One of the portable EC units in situ
Traffic Displays at general aviation airfields would be practical, help mitigate the risk of potential mid-air collisions, help to reduce airspace infringements and check whether people were following local traffic regulations.
The airfields’ Flight Information Service Officers/Air/Ground Operators were trained up to be allowed to broadcast generic traffic information and warnings if aircraft appeared to be approaching controlled airspace, but they weren’t allowed to pass specific traffic information or aircraft deconfliction instructions, that remained firmly the preserve of controllers with radar ratings. While they weren’t allowed to pass traffic information in a form relative to the direction of travel,“you have traffic in your 2 o’clock”, geographic locations were permitted, such as “there is traffic in the vicinity of Irlam VRP”.
The towers’ new traffic display systems were relatively low-cost – about three percent of other broader systems, so installation is well within the means of virtually all general aviation airfields. As well as the ground stations, Airspace4All provided 50 commercially available portable ADS-B transceivers to make more local aircraft ‘visible’ to the displays.
Data was fed into a standard Windows 10 computer running a cost-free Virtual Radar Server so that the aircraft could be plotted on a map on a conventional low reflection PC monitor. The main cost was an ADS-B ground receiver and a receiver/aerial (£1499 at the time). The setup was reasonably straightforward, only requiring a small amount of IT expertise.
Then it was down to the daily business
at the airfields with the operators providing enhanced advice, information and warnings as appropriate. To monitor the trial’s progress, the operators provided daily and monthly feedback which produced some additional and surprising results ranging from pilots mistaking runways or heading for controlled airspace, to others not being quite where they thought they were… One report, for example, said: “G-XXXX reported six miles west when in fact he was showing as three miles south-west. One minute later [the] aircraft was downwind so the pilot position report was definitely wrong and the ADS-B data was proved correct and accurate”.
Clearly most of the operators liked the system and wanted to keep the kit after the trial. Essentially, they said the displays were safe, reliable, very accurate and not a distraction. Many added that it was a valuable additional tool that provided positive safety benefits to aircraft. The trial did, though, require commitment from airfield management and staff to provide the installation, training and supervision, and an openness to change.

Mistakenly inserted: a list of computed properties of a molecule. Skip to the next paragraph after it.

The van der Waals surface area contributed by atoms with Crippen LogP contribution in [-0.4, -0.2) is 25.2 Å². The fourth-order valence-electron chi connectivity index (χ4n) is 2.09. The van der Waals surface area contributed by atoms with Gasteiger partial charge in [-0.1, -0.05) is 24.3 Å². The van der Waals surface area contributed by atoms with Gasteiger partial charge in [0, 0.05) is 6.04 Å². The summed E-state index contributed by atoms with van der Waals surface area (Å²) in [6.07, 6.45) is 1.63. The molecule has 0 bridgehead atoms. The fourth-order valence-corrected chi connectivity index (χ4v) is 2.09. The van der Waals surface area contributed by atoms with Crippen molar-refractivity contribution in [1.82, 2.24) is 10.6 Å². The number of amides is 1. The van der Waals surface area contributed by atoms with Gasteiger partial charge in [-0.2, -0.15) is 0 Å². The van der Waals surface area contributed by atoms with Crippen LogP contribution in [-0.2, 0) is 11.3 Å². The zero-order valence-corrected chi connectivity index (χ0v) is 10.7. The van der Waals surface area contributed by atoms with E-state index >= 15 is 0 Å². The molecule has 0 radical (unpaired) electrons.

Their comments were summed up well by one who said: “Having been a FISO for some 20 years it has been nothing but a positive. It enables me to provide a much better service as a FISO giving me a tool to enhance my own situational awareness. Rather than relying solely on (often inaccurate and woolly) position reports, I can now confidently know where aircraft are and identify relevant traffic information and assist pilots in avoiding conflict”.
And it seems the pilots liked the system too; interestingly, the trial has so raised general awareness of ADS-B in the wider
Goodwood's tower with ADS-B aerial on the left
general aviation community that there’s been a noticeable increase in the number of people fitting their own ADS-B units at the airfields where the trials took place. There were, of course, some issues including poor cockpit positioning of the portable ADS-B units masking the aircraft’s signal, pilots forgetting to switch them on, lack of charge, not switching off on the ground resulting in ‘clutter’ on the traffic display screen and using a device programmed with information for the ‘wrong’ aircraft. In summary, the trial’s report said that overall the ADS-B Traffic Display was found to be an effective and economic means of providing accurate and timely traffic information to aircraft at and around a GA airfield. Its installation was welcomed by ATS and AGCS operators.
A recommendation added that ADS-B position data should be usable/ treated by air traffic services as exactly equivalent to a pilot position report. In the absence of a pilot position report (if the aircraft isn’t on frequency, for example) then the position date is all that ATS has to pass on as traffic information and even with pilot position reports the ADS-B position is usually more up to date and often more accurate. So, with phase one concluded, where does ADS-B in relation to general aviation airfields go from here? At present, all of the results are being examined and further trials are expected this year.
If you’d like to read the latest official guidance to on setting up ADS-B in general aviation aircraft you’ll find it in AIC (Y141/2019) on the NA (nats.ae
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